Contrary to the plaintiffs' contention, the Supreme Court properly awarded summary judgment to the defendants dismissing the fifth cause of action to recover damages for negligence, which is predicated upon the defendants' alleged failure to ensure that the elevation grade of their property was raised in a safe manner. The defendants made a prima facie showing that the negligence claim was barred by the applicable three-year statute of limitations (see CPLR 214[4]) through the submission of evidentiary proof that the fill which raised the elevation grade of their property was deposited during the construction of their home, which was completed by early 1997, more than six years prior to the commencement of this action. In opposition, the plaintiffs failed to raise a triable issue of fact as to whether their negligence claim was timely commenced within three years of the wrongful act upon which it is based (see Bloomingdales, Inc. v New York City Tr. Auth., 52 AD3d 120, 123, affd 13 NY3d 61; Greco v Incorporated Vil. of Freeport, 66 AD3d 836, 837).

However, the Supreme Court erred in concluding that the first cause of action to recover damages for nuisance, and the second cause of action to recover damages for trespass, were time-barred in their entirety. Although the defendants made a prima facie showing that the fill which raised the elevation grade of their property was deposited in late 1996 or early 1997, the first and second causes of action are based upon allegations of continuing wrongs--the continued entry of boulders, mud, and debris onto the plaintiffs' property, and the continued presence of fill. These alleged acts of continuous nuisance and trespass give rise to successive causes of action under the continuous wrong doctrine (see Bloomingdales, Inc. v New York City Tr. Auth., 13 NY3d 61, 66; Covington v Walker, 3 NY3d 287, 292, cert denied 545 US 1131; 509 Sixth Ave. Corp. v New York City Tr. Auth., 15 NY2d 48; see also Sutton Investing Corp. v City of Syracuse, 48 AD3d 1141, 1142; Stanton v Town of Southold, 266 AD2d 277, 278; Sova v Glasier, 192 AD2d 1069, 1070). Accordingly, summary judgment dismissing the first and second causes of action should have been awarded to the defendants only insofar as those causes of action seek damages for acts of nuisance and trespass alleged to have occurred more than three years before the action was commenced (see Greco v Incorporated Vil. of Freeport, 66 AD3d at 837; State of New York v CSRI Ltd. Partnership, 289 AD2d 394, 395; see also Sutton Investing Corp. v City of Syracuse, 48 AD3d at 1143; Sova v Glasier, 192 AD2d at 1070).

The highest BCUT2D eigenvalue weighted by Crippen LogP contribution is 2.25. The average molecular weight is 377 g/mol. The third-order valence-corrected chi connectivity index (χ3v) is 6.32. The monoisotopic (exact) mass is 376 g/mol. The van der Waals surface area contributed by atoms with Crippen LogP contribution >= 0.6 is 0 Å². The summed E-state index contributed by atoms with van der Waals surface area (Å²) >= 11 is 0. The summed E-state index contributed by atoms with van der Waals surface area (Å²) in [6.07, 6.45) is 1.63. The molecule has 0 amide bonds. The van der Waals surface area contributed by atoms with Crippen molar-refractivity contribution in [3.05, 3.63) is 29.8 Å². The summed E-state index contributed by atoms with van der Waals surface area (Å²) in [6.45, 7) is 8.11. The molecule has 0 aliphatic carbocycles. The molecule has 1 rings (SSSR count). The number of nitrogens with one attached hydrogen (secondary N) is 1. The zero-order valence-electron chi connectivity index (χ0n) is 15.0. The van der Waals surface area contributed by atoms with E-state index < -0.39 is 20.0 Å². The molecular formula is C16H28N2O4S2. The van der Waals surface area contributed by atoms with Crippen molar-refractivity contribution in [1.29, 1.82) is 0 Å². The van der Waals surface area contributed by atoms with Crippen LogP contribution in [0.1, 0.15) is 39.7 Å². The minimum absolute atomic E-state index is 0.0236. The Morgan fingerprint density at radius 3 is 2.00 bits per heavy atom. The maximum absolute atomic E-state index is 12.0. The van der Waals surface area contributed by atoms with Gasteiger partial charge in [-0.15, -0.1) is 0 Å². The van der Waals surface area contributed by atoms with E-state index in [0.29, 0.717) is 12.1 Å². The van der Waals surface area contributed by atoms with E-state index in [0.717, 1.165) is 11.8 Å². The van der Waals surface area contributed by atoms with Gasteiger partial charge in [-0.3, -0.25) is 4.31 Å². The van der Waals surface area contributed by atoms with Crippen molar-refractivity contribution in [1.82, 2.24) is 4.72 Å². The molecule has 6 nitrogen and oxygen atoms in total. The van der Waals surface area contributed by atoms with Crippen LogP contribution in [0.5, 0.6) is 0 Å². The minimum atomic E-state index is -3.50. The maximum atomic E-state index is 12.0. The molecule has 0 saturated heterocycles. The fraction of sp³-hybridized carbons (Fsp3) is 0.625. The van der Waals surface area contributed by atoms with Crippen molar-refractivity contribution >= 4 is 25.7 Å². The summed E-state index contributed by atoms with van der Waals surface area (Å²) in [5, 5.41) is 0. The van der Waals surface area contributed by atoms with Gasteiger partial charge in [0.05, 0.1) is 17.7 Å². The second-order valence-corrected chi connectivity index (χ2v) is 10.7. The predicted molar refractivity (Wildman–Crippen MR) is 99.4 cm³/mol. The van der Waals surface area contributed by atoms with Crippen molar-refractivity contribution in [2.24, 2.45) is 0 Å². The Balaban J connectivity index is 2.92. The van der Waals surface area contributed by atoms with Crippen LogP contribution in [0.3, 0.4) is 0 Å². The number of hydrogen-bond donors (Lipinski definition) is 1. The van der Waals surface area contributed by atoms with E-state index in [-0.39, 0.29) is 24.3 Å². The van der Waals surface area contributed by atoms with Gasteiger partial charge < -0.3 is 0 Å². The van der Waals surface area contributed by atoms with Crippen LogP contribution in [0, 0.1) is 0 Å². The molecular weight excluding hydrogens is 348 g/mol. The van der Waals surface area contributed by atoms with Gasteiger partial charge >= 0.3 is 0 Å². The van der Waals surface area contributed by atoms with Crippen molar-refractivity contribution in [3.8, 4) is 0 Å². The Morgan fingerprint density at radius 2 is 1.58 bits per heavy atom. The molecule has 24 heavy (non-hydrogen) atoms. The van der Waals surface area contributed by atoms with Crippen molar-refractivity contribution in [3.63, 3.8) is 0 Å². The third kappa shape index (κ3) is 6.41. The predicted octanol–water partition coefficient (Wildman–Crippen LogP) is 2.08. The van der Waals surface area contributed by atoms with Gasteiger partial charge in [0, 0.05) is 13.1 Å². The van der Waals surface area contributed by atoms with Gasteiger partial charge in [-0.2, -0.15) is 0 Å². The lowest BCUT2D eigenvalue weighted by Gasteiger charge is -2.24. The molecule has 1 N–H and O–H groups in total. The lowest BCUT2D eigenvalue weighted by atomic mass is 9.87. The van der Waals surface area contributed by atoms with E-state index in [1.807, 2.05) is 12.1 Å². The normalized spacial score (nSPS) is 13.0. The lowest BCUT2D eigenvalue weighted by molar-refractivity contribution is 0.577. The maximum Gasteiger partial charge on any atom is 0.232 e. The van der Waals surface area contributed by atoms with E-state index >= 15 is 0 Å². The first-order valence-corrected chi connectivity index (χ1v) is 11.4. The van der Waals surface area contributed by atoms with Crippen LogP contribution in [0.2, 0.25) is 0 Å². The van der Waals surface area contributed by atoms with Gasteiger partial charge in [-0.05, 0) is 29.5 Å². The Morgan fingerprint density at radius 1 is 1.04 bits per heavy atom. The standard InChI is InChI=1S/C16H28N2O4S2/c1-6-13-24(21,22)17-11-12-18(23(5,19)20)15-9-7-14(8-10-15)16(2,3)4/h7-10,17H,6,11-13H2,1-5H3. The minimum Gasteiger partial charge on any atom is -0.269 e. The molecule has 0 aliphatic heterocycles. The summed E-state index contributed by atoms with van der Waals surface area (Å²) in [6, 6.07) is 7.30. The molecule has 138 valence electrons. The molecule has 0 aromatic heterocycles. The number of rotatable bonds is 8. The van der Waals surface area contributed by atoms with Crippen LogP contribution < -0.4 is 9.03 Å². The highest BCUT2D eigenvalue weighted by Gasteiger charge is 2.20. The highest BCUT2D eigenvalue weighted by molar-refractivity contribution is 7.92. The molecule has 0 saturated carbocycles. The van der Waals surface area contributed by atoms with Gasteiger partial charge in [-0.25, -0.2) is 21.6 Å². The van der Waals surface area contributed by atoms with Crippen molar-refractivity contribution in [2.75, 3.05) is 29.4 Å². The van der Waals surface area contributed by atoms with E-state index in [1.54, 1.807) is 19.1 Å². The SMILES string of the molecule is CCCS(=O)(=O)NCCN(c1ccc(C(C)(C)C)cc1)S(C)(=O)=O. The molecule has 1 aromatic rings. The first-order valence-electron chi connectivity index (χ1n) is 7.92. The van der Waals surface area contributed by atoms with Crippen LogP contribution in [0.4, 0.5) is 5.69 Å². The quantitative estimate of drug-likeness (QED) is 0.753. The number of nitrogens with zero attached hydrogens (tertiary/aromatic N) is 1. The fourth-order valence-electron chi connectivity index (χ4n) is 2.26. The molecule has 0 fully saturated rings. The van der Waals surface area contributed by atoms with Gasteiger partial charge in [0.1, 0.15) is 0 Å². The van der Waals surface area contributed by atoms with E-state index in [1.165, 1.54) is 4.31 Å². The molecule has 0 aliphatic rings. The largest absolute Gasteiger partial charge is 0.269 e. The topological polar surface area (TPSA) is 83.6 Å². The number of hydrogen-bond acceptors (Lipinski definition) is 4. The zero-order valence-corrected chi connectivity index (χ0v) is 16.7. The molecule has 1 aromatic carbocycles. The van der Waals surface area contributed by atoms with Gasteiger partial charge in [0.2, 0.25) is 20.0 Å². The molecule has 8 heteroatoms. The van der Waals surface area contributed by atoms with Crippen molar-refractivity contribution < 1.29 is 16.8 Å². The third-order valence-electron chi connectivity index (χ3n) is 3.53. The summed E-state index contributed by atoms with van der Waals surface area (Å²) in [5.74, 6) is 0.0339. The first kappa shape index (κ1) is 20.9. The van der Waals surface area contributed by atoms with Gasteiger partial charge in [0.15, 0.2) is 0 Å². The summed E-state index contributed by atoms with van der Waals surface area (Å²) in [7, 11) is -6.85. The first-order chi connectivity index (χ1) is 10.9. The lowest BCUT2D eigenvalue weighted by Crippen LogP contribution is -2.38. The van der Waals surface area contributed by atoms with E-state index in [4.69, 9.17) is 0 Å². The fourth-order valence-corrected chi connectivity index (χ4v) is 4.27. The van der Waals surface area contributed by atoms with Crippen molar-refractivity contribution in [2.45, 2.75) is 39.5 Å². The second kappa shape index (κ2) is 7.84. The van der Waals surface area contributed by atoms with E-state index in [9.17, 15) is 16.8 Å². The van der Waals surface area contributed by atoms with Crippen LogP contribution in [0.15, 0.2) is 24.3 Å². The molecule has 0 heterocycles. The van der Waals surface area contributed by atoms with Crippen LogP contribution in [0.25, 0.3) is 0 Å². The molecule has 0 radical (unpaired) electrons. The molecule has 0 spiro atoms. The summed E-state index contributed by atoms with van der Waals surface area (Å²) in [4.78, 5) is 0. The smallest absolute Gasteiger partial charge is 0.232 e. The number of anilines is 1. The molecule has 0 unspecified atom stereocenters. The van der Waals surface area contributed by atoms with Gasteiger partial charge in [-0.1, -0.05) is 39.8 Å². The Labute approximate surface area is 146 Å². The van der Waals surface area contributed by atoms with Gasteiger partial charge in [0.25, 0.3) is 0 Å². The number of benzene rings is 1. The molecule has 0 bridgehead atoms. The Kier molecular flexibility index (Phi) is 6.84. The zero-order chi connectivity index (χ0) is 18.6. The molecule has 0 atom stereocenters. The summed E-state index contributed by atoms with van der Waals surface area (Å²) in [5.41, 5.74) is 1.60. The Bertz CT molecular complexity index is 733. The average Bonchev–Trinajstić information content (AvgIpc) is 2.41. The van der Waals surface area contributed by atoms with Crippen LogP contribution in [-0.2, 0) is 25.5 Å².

Furthermore, we reject the defendants' contention that they are entitled to summary judgment dismissing the plaintiffs' nuisance claim in its entirety upon the alternate ground that the sole proximate cause of the plaintiffs' damages was their failure to install a retaining wall. Although the plaintiffs' failure to install a retaining wall in accordance with the recommendations of their builder and architect may constitute culpable conduct, it is not a complete bar to recovery (see CPLR 1411; Seneca Meadows, Inc. v ECI Liquidating, Inc., 983 F Supp 360, 364). In addition, the defendants are not entitled to summary judgment dismissing the plaintiffs' trespass claim in its entirety upon the alternate ground that the plaintiffs' predecessor-in-title gave permission to the defendants to deposit fill on the plaintiffs' property. While the defendants made a prima facie showing that the deposit of fill onto the plaintiffs' property did not constitute trespass because the plaintiffs' predecessor-in-title gave them permission to do so (see Woodhull v Town of Riverhead, 46 AD3d 802, 804; cf. State of New York v Johnson, 45 AD3d 1016, 1019), in opposition, the plaintiffs raised a triable issue of fact as to whether such permission was actually granted.

The defendants' denial of certain factual allegations asserted in the complaint did not constitute the commencement or continuation of a frivolous defense warranting the imposition of costs pursuant to CPLR 8303-a.

The plaintiffs' remaining contentions are without merit.

COVELLO, J. P., FLORIO, MILLER and ENG, JJ., concur.

20100420